'The Night Of' Shows How Terrifying and Boring It Is to Get Arrested
HBO's fantastic crime drama turns the routine stuff of bureaucracy into agony.
Screengrab from 'The Night Of.' Courtesy of HBO
Spoilers ahead for the second episode of The Night Of.
Almost nothing happens in the second episode of The Night Of. Prestige cable has trained viewers to appreciate the joys of slowly moving TV shows—Don Draper smoking and thinking at his desk, True Detective's long shots of landscapes—but even by those standards, HBO's gripping criminal justice drama comes at the viewer in a slow drip.
The episode's plot, such as it is, has everyone dealing with the fallout of the arrest of Naz (Riz Ahmed) at the end of the last installment. His parents struggle to arrange a visit with him; Detective Box (Bill Camp) tries to pry information out of him; cantankerous, gold-hearted defense attorney Jack Stone (John Turturro) helps him navigate the strange world of being arrested; Naz himself is freaked out by jail, pleads not guilty in front of a judge, gets denied bail, and, at the episode's end, winds up on Rikers Island. That's it—that's the whole 60 minutes.
So what occupies the show's time, if not moving the plot forward? Here a stretcher is being wheeled out to carry the woman Naz is accused of murdering out of her fancy brownstone. Here is a hand wiping a taxidermied animal head for prints. Here's that body on the coroner's slab, the rings being removed, an ugly-looking saw being fired up. There are shots of people walking down hallways, up stairs, through the bowels of a Manhattan courthouse. When the victim's stepfather is asked to identify the body, we're treated to a surprisingly long sequence where he's warned how grisly the photos will be, mistakenly tells the cops it's not her, corrects himself, then stumbles around in a fog of shock. The business that classical procedural shows glide over or simply skip is the only business The Night Of cares about. This is a murder mystery where the mystery is set to one side and dealing with the murder is mainly a matter of paperwork.
There have been countless shows about cops and lawyers and jails before. What makes The Night Of different is that it insists on showing you every step of Naz's progression through the system. You see him shackled, taken in a van from his cell at the precinct to the courthouse, led up to a pair of officers searching him and the other inmates. One is caught smuggling a cellphone in his rectum; the officers toss the contraband in the trash as Naz looks on, bug-eyed. They're placed in the cell. One vomits loudly into the toilet until another yells at him to shut up and kicks him. And we're not even in jail yet—after the trial, when the bus carrying Naz rolls across that long bridge and "Rikers Island" appears on the screen, we know what to expect, and what Naz must be dreading.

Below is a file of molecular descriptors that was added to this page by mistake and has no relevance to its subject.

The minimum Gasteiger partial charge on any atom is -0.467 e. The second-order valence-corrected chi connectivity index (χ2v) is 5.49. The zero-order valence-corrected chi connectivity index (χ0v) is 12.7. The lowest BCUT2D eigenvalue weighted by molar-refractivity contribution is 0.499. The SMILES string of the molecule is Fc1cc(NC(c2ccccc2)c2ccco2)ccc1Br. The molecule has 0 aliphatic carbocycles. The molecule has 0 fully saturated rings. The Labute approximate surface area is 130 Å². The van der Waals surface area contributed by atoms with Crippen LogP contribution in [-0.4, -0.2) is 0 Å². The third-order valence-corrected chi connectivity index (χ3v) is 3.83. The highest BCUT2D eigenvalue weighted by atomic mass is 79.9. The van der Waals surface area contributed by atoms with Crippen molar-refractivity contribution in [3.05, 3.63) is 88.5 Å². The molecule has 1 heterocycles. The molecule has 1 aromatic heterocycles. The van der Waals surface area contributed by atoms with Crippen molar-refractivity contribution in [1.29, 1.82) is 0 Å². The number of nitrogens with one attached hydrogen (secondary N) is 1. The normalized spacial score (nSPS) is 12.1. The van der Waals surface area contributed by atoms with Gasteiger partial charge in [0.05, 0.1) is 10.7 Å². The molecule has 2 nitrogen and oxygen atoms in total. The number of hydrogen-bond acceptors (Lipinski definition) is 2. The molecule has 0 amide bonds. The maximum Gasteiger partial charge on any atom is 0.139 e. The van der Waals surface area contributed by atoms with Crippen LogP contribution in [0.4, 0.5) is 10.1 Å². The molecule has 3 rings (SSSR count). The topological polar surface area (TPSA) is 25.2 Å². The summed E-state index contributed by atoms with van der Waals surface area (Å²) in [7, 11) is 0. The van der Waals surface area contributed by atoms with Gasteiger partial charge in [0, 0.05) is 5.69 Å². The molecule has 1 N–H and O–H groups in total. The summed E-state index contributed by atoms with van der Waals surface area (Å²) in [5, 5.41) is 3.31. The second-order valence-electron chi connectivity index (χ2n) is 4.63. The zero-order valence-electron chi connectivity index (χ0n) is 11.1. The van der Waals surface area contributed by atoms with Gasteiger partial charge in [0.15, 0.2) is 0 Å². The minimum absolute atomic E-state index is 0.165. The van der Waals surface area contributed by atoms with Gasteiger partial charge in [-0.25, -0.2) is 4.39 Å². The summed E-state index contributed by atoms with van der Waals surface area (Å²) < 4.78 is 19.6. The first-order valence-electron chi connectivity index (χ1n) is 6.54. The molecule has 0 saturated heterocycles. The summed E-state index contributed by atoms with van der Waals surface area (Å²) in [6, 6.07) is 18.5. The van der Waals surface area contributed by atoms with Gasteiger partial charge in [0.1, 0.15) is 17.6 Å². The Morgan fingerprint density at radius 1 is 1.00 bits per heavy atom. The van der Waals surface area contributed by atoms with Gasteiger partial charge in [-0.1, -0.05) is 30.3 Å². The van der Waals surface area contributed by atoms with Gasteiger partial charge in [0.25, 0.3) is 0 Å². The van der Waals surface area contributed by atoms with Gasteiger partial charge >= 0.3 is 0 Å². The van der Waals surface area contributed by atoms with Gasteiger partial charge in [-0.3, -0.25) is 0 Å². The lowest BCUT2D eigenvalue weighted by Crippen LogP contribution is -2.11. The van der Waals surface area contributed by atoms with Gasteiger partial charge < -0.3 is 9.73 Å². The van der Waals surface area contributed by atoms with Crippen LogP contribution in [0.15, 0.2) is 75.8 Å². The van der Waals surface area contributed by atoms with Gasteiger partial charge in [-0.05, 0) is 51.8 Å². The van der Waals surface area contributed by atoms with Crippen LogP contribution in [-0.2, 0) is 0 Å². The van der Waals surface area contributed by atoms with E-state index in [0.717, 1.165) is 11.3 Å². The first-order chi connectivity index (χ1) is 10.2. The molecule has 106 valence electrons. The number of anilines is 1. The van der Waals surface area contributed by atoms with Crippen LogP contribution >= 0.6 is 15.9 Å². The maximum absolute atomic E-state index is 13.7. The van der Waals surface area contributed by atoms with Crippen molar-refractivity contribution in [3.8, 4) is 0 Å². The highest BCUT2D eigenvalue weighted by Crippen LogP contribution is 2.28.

The world of the show is grounded in realism but can seem somehow primordial, a fable about bureaucracy. Naz's parents are told they can't see their son by officers reading names from a paper book like something out of Dickens. Nearly every scene is about someone being made to answer to one authority or another. Civilians are interrogated by cops, defendants have their fates decided by judges, and even Box is quizzed about the case by the prosecutor. The show's color palette and feel is relentlessly institutional as well: gray stone buildings, florescent light on cell bars, windows patched with tape behind which tired cops sit eternally. Going to jail is boring. Being arrested mostly means being made to sit on a variety of hard surfaces.
All of the spaces The Night Of takes us through—cells, courtrooms, police stations—are thoroughly male, and thoroughly dominated by men. The show's most prominent female character is the dead Andrea, and she appears in this episode only as a bloody body. If the gender politics here don't exactly inspire, the rules about police procedure are carefully calibrated to outrage. Can cops really record jailhouse visits in order to get fresh information, as Box does? They can. Can they take the computers of an entire family when only one member of that family is charged with a crime? Yup.
But the show doesn't really seem to be too concerned with advocacy. It's descriptive rather than prescriptive—what makes it powerful is the sense that we're descending, along with Naz, into an underworld where the rules are unknown to us but obvious to everyone else. The criminals lingering in confined spaces, the officers charged with watching them, the mechanisms of control and surveillance that surround every cell in the country—these are things that we usually have the privilege of forgetting about, but The Night Of wants us to remember, one agonizing episode at a time.
The Night Of airs on Sundays on HBO.
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